Foreword II

Andrew Clay Shafer

When I found out people were working on a second SRE book, I reached out and asked if I could write a few words. The principles from the first SRE book align so well with what I always imagined DevOps to be, and the practices are insightful, even when they aren’t 100% applicable outside of Google. After reading the principles from the first SRE book for the first time—embracing risk (Chapter 3), service level objectives (Chapter 4), and eliminating toil (Chapter 5)—I wanted to shout that message from the rooftops. “Embracing risk” resonated so much because I had used similar language many times to help traditional organizations motivate change. Chapter 6 was always an implicit DevOps goal, both to allow humans more time for creative higher-order work and to allow them to be more human. But I really fell in love with “service level objectives.” I love that the language and the process create a dispassionate contract between operational considerations and delivering new functionality. The SRE, SWE (software engineer), and business all agree that the service has to be up to be valuable, and the SRE solution quantifies objectives to drive actions and priorities. The solution—make the service level a target, and when you are below the target prioritize reliability over features—eliminates a classic conflict between operations and developers. This is a simple and elegant reframing that solves problems by not having them. I give these three chapters as a homework assignment to almost everyone I’ve met since. They are that good. Everyone should know. Tell all your friends. I’ve told all mine.

The last decade of my career has been focused on helping people deliver software with better tools and process. Sometimes people say I contributed to inventing DevOps, but I was just in the position to borrow and steal successful patterns from across many different organizations and projects. I get embarrassed when people say “DevOps” was invented by anyone, but especially by me. I don’t consider myself an expert in anything but being inquisitive. My idealized DevOps always patterned off whatever information I could extract or infer from my friends, and my friends happened to be building the internet. I had the privilege of behind-the-scenes access to people deploying and operating a representative sample of the world’s most incredible infrastructures and applications. DevOps symbolizes aspects of the emergent and existential optimizations required to rapidly deliver highly available software over the internet. The shift from software delivered on physical media to software delivered as a service forced an evolution of tools and processes. This evolution elevated operations’ contribution to the value chain. If the systems are down, the software has no value. The good news is, you don’t have to wait for shipping the next shrink-wrapped box to change the software. For some, this is also the bad news. I simply had the opportunity and perspective to articulate the most successful patterns of the new way to a receptive audience.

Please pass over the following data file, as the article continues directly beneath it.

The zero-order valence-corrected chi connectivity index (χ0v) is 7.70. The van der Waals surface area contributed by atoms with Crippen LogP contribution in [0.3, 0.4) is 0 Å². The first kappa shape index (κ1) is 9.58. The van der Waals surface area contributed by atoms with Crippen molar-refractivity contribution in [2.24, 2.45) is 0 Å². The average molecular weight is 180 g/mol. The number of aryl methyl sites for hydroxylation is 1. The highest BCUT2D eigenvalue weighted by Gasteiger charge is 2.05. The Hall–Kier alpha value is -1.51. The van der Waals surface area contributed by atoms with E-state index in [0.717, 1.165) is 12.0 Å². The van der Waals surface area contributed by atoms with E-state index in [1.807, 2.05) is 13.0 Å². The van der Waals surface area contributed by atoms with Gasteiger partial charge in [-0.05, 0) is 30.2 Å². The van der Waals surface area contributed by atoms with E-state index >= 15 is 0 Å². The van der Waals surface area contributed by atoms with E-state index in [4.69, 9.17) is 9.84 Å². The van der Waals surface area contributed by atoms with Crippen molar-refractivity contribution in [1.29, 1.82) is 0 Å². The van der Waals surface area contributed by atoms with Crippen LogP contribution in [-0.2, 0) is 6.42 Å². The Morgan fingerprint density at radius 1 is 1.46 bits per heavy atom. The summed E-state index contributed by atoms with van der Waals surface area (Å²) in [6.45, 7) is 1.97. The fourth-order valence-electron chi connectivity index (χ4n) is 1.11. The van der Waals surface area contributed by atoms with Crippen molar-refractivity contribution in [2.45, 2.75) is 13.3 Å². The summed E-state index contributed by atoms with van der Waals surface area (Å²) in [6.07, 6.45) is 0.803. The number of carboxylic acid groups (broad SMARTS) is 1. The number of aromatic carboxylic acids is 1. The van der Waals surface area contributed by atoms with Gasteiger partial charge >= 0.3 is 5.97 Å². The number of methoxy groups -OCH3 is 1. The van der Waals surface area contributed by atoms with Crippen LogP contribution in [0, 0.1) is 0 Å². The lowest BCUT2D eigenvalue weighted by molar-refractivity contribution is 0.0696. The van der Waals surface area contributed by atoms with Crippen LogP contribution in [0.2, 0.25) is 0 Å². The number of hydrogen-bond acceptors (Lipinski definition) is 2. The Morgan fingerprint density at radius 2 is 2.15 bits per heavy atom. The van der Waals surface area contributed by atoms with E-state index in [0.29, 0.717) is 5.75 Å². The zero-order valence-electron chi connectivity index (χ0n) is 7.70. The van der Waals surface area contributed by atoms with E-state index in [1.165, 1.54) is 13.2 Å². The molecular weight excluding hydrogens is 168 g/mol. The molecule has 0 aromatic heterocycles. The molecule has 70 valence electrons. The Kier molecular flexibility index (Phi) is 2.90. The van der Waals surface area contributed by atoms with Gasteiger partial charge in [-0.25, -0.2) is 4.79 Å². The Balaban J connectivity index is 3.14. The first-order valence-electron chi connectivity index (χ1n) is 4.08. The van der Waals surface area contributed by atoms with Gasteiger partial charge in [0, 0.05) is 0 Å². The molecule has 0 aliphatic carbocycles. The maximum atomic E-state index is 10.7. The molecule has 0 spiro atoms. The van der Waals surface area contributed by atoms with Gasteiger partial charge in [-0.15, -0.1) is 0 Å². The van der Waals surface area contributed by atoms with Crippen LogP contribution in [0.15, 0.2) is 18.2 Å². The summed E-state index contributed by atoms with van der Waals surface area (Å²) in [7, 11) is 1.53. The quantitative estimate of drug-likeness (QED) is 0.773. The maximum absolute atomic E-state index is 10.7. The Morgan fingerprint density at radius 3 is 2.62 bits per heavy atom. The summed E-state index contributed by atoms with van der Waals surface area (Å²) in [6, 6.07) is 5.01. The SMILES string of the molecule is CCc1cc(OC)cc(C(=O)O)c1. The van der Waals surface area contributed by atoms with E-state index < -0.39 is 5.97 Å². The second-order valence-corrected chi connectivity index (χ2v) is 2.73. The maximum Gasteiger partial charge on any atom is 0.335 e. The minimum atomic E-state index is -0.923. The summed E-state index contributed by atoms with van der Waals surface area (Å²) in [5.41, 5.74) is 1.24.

In 2008, before we used the word DevOps like we do now, I’d been through the dot-com collapse, grad school, and a couple of venture-funded rollercoaster rides as a developer—searching Google for answers daily the whole time. I was working on Puppet full-time and I was fascinated by the potential for automation to transform IT organizations. Puppet thrust me into solving problems in the operations domain. At this time, Google used Puppet to manage their corporate Linux and OS X workstations at a scale that pushed the capabilities of the Puppet server. We had a great working relationship with Google, but Google kept certain details of their internal operations secret as a matter of policy. I know this because I’m naturally curious and was constantly seeking more information. I always knew Google must have great internal tools and processes, but what these tools and processes were wasn’t always apparent. Eventually, I accepted that asking deep questions about Borg probably meant the current conversation wasn’t going very far. I would have loved to know more about how Google did everything, but this simply wasn’t allowed at the time. The significance of 2008 also includes the first O’Reilly Velocity conference and the year I met Patrick Debois. “DevOps” wasn’t a thing yet, but it was about to be. The time was right. The world was ready. DevOps symbolized a new way, a better way. If Site Reliability Engineering had been published then, I believe the community that formed would have rallied to fly the “eliminate toil” flag and the term DevOps might have never existed. Counterfactuals notwithstanding, I know the first SRE book personally advanced my understanding of the possible, and I already helped many others just with the SRE principles.